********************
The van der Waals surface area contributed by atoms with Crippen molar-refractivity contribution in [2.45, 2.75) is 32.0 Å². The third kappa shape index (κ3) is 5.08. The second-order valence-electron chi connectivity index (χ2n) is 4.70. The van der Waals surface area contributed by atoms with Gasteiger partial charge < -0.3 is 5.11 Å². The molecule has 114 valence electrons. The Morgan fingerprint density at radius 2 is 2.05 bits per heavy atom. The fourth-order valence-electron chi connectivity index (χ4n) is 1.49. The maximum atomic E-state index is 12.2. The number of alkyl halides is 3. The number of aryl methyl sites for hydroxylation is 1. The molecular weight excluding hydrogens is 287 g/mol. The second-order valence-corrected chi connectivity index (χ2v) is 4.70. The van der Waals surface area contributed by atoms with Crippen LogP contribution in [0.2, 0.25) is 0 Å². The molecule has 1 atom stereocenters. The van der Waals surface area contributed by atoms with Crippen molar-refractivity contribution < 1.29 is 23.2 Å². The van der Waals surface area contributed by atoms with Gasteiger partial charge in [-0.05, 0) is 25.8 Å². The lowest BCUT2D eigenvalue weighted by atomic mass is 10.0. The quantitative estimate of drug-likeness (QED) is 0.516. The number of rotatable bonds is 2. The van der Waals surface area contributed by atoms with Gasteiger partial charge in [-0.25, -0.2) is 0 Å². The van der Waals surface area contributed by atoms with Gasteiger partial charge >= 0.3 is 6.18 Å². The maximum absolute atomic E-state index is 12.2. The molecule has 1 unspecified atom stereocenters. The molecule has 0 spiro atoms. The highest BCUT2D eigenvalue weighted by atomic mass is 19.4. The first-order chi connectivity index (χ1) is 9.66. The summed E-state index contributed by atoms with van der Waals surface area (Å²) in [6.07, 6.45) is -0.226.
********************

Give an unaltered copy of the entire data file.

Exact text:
The van der Waals surface area contributed by atoms with Crippen molar-refractivity contribution in [2.45, 2.75) is 32.0 Å². The third kappa shape index (κ3) is 5.08. The second-order valence-electron chi connectivity index (χ2n) is 4.70. The van der Waals surface area contributed by atoms with Gasteiger partial charge < -0.3 is 5.11 Å². The molecule has 114 valence electrons. The Morgan fingerprint density at radius 2 is 2.05 bits per heavy atom. The fourth-order valence-electron chi connectivity index (χ4n) is 1.49. The maximum atomic E-state index is 12.2. The number of alkyl halides is 3. The number of aryl methyl sites for hydroxylation is 1. The molecular weight excluding hydrogens is 287 g/mol. The second-order valence-corrected chi connectivity index (χ2v) is 4.70. The van der Waals surface area contributed by atoms with Crippen LogP contribution in [0.2, 0.25) is 0 Å². The molecule has 1 atom stereocenters. The van der Waals surface area contributed by atoms with Crippen molar-refractivity contribution < 1.29 is 23.2 Å². The van der Waals surface area contributed by atoms with Gasteiger partial charge in [-0.05, 0) is 25.8 Å². The lowest BCUT2D eigenvalue weighted by atomic mass is 10.0. The quantitative estimate of drug-likeness (QED) is 0.516. The number of rotatable bonds is 2. The van der Waals surface area contributed by atoms with Gasteiger partial charge in [-0.25, -0.2) is 0 Å². The van der Waals surface area contributed by atoms with Gasteiger partial charge >= 0.3 is 6.18 Å². The maximum absolute atomic E-state index is 12.2. The molecule has 1 unspecified atom stereocenters. The molecule has 0 spiro atoms. The highest BCUT2D eigenvalue weighted by atomic mass is 19.4. The first-order chi connectivity index (χ1) is 9.66. The summed E-state index contributed by atoms with van der Waals surface area (Å²) in [6.07, 6.45) is -0.226.